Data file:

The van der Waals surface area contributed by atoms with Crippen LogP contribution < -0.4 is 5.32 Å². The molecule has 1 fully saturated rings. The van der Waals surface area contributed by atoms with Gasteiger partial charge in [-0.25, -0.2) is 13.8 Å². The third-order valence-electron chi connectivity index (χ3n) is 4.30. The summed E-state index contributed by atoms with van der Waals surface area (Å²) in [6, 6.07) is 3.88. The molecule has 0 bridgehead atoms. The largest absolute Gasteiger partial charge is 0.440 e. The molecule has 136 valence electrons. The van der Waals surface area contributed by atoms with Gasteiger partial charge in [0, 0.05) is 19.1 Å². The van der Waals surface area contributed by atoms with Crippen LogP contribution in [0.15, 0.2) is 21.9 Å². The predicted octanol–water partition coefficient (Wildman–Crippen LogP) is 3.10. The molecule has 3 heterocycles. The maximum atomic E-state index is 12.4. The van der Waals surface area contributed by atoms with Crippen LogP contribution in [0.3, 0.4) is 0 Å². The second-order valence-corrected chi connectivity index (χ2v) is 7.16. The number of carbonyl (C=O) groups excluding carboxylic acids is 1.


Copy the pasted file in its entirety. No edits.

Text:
The van der Waals surface area contributed by atoms with Crippen LogP contribution < -0.4 is 5.32 Å². The molecule has 1 fully saturated rings. The van der Waals surface area contributed by atoms with Gasteiger partial charge in [-0.25, -0.2) is 13.8 Å². The third-order valence-electron chi connectivity index (χ3n) is 4.30. The summed E-state index contributed by atoms with van der Waals surface area (Å²) in [6, 6.07) is 3.88. The molecule has 0 bridgehead atoms. The largest absolute Gasteiger partial charge is 0.440 e. The molecule has 136 valence electrons. The van der Waals surface area contributed by atoms with Gasteiger partial charge in [0, 0.05) is 19.1 Å². The van der Waals surface area contributed by atoms with Crippen LogP contribution in [0.15, 0.2) is 21.9 Å². The predicted octanol–water partition coefficient (Wildman–Crippen LogP) is 3.10. The molecule has 3 heterocycles. The maximum atomic E-state index is 12.4. The van der Waals surface area contributed by atoms with Crippen LogP contribution in [0.3, 0.4) is 0 Å². The second-order valence-corrected chi connectivity index (χ2v) is 7.16. The number of carbonyl (C=O) groups excluding carboxylic acids is 1.